Cubs’ Fowler soaks in more significant culture change since 1945

SHARE Cubs’ Fowler soaks in more significant culture change since 1945

Dexter Fowler during Monday’s workout in Cleveland.

CLEVELAND – Of all the significance tied to the Cubs being in the World Series for the first time since 1945, Dexter Fowler might feel the weight of that moment more than anyone else on the team.

When he steps to the plate Tuesday night for the first at-bat of Game 1, he will become the first black player in history to play for the Cubs in a World Series.

“It’s awesome to be the pioneer, the first one,” said the Cubs’ leadoff man. “It all wouldn’t be possible without Jackie.”

Jackie Robinson’s barrier-breaking debut for the Dodgers didn’t come until April 15, 1947. The Cubs played 53 games in 10 World Series appearances before integration; none since.

The Cubs could have three African-Americans in the starting lineup Tuesday, including Jason Heyward and the biracial Addison Russell.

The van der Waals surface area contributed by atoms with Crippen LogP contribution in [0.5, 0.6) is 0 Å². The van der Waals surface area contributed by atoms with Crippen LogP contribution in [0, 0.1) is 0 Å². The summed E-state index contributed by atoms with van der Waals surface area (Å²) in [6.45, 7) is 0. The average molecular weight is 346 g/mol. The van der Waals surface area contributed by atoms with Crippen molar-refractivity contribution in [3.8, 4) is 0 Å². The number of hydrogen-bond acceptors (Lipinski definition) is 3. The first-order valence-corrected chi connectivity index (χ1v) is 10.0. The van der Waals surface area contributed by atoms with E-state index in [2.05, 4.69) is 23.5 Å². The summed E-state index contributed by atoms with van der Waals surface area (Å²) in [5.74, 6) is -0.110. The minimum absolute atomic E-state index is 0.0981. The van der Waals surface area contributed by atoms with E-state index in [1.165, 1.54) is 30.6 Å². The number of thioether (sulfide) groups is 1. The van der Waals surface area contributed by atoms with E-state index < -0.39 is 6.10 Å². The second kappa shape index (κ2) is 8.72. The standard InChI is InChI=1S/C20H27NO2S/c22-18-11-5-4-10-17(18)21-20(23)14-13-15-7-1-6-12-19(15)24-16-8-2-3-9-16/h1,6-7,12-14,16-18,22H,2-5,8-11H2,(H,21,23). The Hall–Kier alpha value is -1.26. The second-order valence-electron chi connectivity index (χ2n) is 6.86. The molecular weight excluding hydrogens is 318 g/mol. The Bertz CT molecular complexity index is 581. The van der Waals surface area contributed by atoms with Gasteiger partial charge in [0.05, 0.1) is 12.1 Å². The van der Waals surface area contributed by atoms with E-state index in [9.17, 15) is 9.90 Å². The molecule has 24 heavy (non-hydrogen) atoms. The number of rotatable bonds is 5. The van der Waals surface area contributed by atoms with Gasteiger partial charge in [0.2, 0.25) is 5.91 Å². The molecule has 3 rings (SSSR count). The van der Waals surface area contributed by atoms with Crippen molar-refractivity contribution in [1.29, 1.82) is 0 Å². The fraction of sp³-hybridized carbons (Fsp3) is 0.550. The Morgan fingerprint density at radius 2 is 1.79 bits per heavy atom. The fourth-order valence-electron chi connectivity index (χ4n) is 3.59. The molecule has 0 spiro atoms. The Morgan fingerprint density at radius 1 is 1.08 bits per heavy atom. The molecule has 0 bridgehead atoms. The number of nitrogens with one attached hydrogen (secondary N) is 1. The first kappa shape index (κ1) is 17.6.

“It’s going to be great just being here in the World Series, but to add that aspect of it definitely makes it that much better,” said Fowler, who was made aware of his unique place in franchise history by scrolling through Twitter in the aftermath of Saturday’s pennant-clinching win over the Dodgers.

“You look at that and you’re like, `Wow,’ “ he said. “That’s when it really sinks in, and it’s like, `You are the first African-American to play in a World Series as a Cub.’

“It’s crazy to even think about that,” he added. “My parents weren’t even alive back then. It’s a lifetime.”

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